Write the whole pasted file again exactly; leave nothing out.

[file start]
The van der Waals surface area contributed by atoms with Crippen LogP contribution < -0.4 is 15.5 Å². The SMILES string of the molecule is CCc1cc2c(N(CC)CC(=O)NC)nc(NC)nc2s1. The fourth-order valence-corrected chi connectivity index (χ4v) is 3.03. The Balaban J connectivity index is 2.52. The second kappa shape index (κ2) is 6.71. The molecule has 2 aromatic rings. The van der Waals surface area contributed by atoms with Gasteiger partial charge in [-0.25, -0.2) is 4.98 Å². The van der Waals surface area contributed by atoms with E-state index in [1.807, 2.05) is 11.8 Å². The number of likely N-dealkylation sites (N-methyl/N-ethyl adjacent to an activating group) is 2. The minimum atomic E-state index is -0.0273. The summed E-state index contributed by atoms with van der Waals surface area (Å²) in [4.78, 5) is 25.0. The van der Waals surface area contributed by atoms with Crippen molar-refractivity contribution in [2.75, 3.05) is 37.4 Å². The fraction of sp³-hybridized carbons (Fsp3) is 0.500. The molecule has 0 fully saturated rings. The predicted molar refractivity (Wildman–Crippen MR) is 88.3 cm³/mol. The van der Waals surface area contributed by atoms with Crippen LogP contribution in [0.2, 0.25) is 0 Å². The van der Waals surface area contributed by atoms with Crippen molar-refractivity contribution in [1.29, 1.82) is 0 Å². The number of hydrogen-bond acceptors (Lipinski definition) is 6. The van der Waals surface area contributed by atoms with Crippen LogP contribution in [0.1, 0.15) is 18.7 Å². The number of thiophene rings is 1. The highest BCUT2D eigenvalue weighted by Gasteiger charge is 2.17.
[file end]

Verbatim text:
The van der Waals surface area contributed by atoms with Crippen LogP contribution < -0.4 is 15.5 Å². The SMILES string of the molecule is CCc1cc2c(N(CC)CC(=O)NC)nc(NC)nc2s1. The fourth-order valence-corrected chi connectivity index (χ4v) is 3.03. The Balaban J connectivity index is 2.52. The second kappa shape index (κ2) is 6.71. The molecule has 2 aromatic rings. The van der Waals surface area contributed by atoms with Gasteiger partial charge in [-0.25, -0.2) is 4.98 Å². The van der Waals surface area contributed by atoms with E-state index in [1.807, 2.05) is 11.8 Å². The number of likely N-dealkylation sites (N-methyl/N-ethyl adjacent to an activating group) is 2. The minimum atomic E-state index is -0.0273. The summed E-state index contributed by atoms with van der Waals surface area (Å²) in [4.78, 5) is 25.0. The van der Waals surface area contributed by atoms with Crippen molar-refractivity contribution in [2.75, 3.05) is 37.4 Å². The fraction of sp³-hybridized carbons (Fsp3) is 0.500. The molecule has 0 fully saturated rings. The predicted molar refractivity (Wildman–Crippen MR) is 88.3 cm³/mol. The van der Waals surface area contributed by atoms with Crippen LogP contribution in [0.2, 0.25) is 0 Å². The van der Waals surface area contributed by atoms with Crippen molar-refractivity contribution in [1.29, 1.82) is 0 Å². The number of hydrogen-bond acceptors (Lipinski definition) is 6. The van der Waals surface area contributed by atoms with Crippen LogP contribution in [0.1, 0.15) is 18.7 Å². The number of thiophene rings is 1. The highest BCUT2D eigenvalue weighted by Gasteiger charge is 2.17.